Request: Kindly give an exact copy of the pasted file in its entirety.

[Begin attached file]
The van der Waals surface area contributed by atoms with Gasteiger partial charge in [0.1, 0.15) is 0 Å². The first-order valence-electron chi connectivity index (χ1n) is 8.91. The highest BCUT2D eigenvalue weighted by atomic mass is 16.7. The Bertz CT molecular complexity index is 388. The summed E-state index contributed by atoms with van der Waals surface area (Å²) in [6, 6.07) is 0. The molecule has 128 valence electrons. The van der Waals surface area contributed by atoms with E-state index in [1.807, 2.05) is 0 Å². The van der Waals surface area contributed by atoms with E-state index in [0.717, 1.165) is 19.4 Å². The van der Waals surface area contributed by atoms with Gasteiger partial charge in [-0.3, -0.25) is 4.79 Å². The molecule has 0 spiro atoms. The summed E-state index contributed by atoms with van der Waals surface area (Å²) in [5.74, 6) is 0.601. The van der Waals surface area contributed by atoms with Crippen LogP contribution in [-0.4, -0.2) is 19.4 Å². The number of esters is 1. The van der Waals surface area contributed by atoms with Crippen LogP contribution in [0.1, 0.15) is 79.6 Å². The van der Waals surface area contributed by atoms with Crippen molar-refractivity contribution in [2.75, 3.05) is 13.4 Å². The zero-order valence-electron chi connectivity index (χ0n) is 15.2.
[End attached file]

The van der Waals surface area contributed by atoms with Gasteiger partial charge in [0.1, 0.15) is 0 Å². The first-order valence-electron chi connectivity index (χ1n) is 8.91. The highest BCUT2D eigenvalue weighted by atomic mass is 16.7. The Bertz CT molecular complexity index is 388. The summed E-state index contributed by atoms with van der Waals surface area (Å²) in [6, 6.07) is 0. The molecule has 128 valence electrons. The van der Waals surface area contributed by atoms with E-state index in [1.807, 2.05) is 0 Å². The van der Waals surface area contributed by atoms with E-state index in [0.717, 1.165) is 19.4 Å². The van der Waals surface area contributed by atoms with Gasteiger partial charge in [-0.3, -0.25) is 4.79 Å². The molecule has 0 spiro atoms. The summed E-state index contributed by atoms with van der Waals surface area (Å²) in [5.74, 6) is 0.601. The van der Waals surface area contributed by atoms with Crippen LogP contribution in [-0.4, -0.2) is 19.4 Å². The number of esters is 1. The van der Waals surface area contributed by atoms with Crippen LogP contribution in [0.1, 0.15) is 79.6 Å². The van der Waals surface area contributed by atoms with Crippen molar-refractivity contribution in [2.75, 3.05) is 13.4 Å². The zero-order valence-electron chi connectivity index (χ0n) is 15.2.